Humans have produced approximately 8.3 billion tonnes of plastic to date, though only 9% of this has been recycled. Through this voracious appetite for plastic and the resulting uncontrolled waste stream, an estimated 150 million tonnes of plastic has contaminated ocean ecosystems, with a further 12 million tonnes entering the marine environment per year, according to the Ellen MacArthur Foundation. Plastic fragments – including microplastics – are now so ubiquitous in freshwaters and in the ocean that, if current trends continue, by 2050 without significant intervention, this plastic debris could weigh more than all the fish in the sea.
Despite the urgency and scale of the problem, current approaches to collect plastic from rivers and oceans are ineffective. In rivers, manual plastic removal using nets remains the mainstay, but is inefficient (<1% collected) and not economically viable in the developed world.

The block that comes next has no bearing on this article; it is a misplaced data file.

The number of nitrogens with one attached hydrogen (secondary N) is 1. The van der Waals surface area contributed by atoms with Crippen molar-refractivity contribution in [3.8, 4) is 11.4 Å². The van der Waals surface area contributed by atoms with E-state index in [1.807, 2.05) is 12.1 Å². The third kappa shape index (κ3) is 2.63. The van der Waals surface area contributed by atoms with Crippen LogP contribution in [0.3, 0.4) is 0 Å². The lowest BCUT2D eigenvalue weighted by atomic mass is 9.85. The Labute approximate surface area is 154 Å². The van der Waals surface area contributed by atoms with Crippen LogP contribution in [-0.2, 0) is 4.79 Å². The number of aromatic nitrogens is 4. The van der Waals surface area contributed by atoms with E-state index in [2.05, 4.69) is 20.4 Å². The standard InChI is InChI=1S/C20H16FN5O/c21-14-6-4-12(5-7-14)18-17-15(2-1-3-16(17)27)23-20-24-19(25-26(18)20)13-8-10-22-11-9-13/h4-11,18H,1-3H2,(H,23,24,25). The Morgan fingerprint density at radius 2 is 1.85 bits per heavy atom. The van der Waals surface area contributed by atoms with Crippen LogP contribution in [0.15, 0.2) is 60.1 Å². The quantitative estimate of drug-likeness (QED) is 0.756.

Efforts to collect plastic from ocean environments are a poor use of resources, with studies showing it is 30x more effective to collect plastic before it has reached deep-water environments.
In 2018, the increased effort of organisations across the world has created huge awareness about this problem, which has resulted in greater levels of action. Unfortunately, their outcomes are far from the source of the problem; polluted rivers of developing economies that do not have waste management systems.
The final outcome is that plastic pollution is set to triple until 2030 without significant interventions, making the future of the oceans and humanity bleak.